With John Tavares and the New York Islanders desperate for a win, they’ll first start with the Anaheim Ducks out west.
The New York Islanders’ backs are against the wall and their season could very well come down to the outcome of Tuesday’s game in Anaheim. It could mark the beginning of a spark that can surge the team back into playoff contention, or spell the end of the Islanders season before it really got to begin.
By the end of this week, fan cans either be hopeful or will be singing the swan song of the 2016-17 season.
The Islanders know exactly how difficult the task at hand will be. When they last played the Ducks for their home opener the Ducks tied the game with a minute left in the third period. They are a much-improved team coming into Tuesday’s game boasting a 9-7-3 record, fresh off a loss against their arch-rival the L.A. Kings.
If the Islanders are to get their season turned around it all starts with making some changes with the forwards that actually make sense. For instance, the Cal Clutterbuck pairing with John Tavares has to come to an end. The pairing of an elite franchise player with a career fourth liner was nothing short of sheer desperation for coach Jack Capuano to find offense.
The offense and potential are there, but what Cappy has to do is configure some pairings and leave them alone. The forwards are struggling, yes, but this can also be in part that they are not permitted much time to gel with each other and develop some sort of chemistry. While Andrew Ladd struggled with John Tavares initially it certainly wasn’t due to his lack of chances. Demoting him has only stunted what success he was having and he clearly hasn’t meshed well with anyone yet due to him moving around the lineup.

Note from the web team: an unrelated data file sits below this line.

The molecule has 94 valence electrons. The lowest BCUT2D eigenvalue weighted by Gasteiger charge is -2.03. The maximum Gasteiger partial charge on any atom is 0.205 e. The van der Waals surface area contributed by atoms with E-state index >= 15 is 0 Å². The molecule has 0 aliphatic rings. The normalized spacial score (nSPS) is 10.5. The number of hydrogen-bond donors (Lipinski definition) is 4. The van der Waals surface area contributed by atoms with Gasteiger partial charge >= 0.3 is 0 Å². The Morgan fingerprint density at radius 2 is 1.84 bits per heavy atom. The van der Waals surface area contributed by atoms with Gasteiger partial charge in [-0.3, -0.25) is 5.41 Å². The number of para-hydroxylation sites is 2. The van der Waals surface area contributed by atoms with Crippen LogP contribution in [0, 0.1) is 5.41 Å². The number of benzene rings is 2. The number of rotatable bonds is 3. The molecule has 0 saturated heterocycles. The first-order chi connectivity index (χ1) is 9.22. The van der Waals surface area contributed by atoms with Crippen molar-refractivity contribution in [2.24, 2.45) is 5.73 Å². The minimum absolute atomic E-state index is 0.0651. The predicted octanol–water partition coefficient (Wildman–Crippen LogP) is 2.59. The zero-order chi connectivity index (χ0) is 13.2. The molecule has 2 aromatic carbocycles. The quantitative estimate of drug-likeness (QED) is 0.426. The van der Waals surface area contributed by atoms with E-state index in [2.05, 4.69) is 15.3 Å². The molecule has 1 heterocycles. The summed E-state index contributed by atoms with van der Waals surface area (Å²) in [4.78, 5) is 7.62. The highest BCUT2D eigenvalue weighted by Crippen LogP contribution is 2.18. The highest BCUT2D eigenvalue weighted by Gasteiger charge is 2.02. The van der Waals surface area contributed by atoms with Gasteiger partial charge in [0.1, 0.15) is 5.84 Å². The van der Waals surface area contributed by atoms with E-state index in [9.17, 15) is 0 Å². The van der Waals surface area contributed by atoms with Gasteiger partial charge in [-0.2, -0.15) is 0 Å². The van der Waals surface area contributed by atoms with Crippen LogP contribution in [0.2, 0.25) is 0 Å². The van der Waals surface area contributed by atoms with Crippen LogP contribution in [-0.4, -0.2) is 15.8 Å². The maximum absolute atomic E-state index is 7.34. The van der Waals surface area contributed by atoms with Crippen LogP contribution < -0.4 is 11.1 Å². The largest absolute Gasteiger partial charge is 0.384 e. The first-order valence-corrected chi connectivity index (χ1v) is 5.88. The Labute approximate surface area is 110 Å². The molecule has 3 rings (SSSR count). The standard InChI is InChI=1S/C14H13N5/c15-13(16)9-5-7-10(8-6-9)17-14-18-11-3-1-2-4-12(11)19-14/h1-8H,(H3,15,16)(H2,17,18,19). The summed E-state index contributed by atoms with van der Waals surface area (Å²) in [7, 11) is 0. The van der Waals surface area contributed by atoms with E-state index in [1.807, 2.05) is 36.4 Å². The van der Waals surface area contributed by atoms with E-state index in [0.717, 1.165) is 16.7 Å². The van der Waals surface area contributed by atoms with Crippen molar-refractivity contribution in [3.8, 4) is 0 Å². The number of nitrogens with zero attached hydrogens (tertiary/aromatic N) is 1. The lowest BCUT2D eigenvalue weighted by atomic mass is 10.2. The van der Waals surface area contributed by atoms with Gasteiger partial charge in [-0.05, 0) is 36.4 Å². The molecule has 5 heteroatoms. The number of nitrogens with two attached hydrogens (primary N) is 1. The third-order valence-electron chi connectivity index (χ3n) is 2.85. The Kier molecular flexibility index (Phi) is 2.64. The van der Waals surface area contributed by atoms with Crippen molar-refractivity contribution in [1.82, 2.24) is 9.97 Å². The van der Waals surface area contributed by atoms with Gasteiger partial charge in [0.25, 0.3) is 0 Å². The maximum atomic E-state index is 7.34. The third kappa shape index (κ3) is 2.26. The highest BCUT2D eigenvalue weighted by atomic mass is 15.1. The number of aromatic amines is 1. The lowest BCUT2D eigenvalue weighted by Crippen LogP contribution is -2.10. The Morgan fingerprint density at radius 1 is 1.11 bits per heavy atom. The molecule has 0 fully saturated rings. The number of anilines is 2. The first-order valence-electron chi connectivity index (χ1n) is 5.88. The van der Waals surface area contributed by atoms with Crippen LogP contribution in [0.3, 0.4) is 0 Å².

Capuano needs to staple Ladd to Tavares’ side regardless of his play. He is being paid $5.5 million dollars per year to be a first line player, he needs to play on the first line.
Anthony Beauvillier had arguably the best game of his NHL career against the Penguins and that came while he played as a center. Capuano would do well to leave him on his own line playing with skaters who are closer to him in terms of speed, like Shane Prince. If the Islanders find the recipe for offense, it’s up to Jack to leave it be. Sometimes change for the sake of just change will only leave a negative impact.
The Ducks’ goaltending has been about as erratic as the Islanders. John Gibson is struggling to settle into the starting position (2.59 GAA, .908 save percentage) while Jonathan Bernier is thriving in the change of scenery a trade from Toronto has brought him (2.13 GAA, .933 save percentage). This is something the Islanders will be looking at when the puck drops on Tuesday night.
The defensive end of the ice has taken a hit for the Islanders in the past few games. There are some injuries to key players like Dennis Seidenberg and Ryan Pulock, however, if the Islanders can figure out how to possess the puck more than they can begin to alleviate some defensive pressure they’re putting on themselves. More possession leads to more offense which leads to more goals, and you see where I’m going with this.
So please, Cappy, heed my advice and leave things alone. Rome wasn’t built in a day and neither will the reparations to the Islanders offense. Perhaps if things had stayed more consistent, it probably could have taken less than 15 games to figure it out.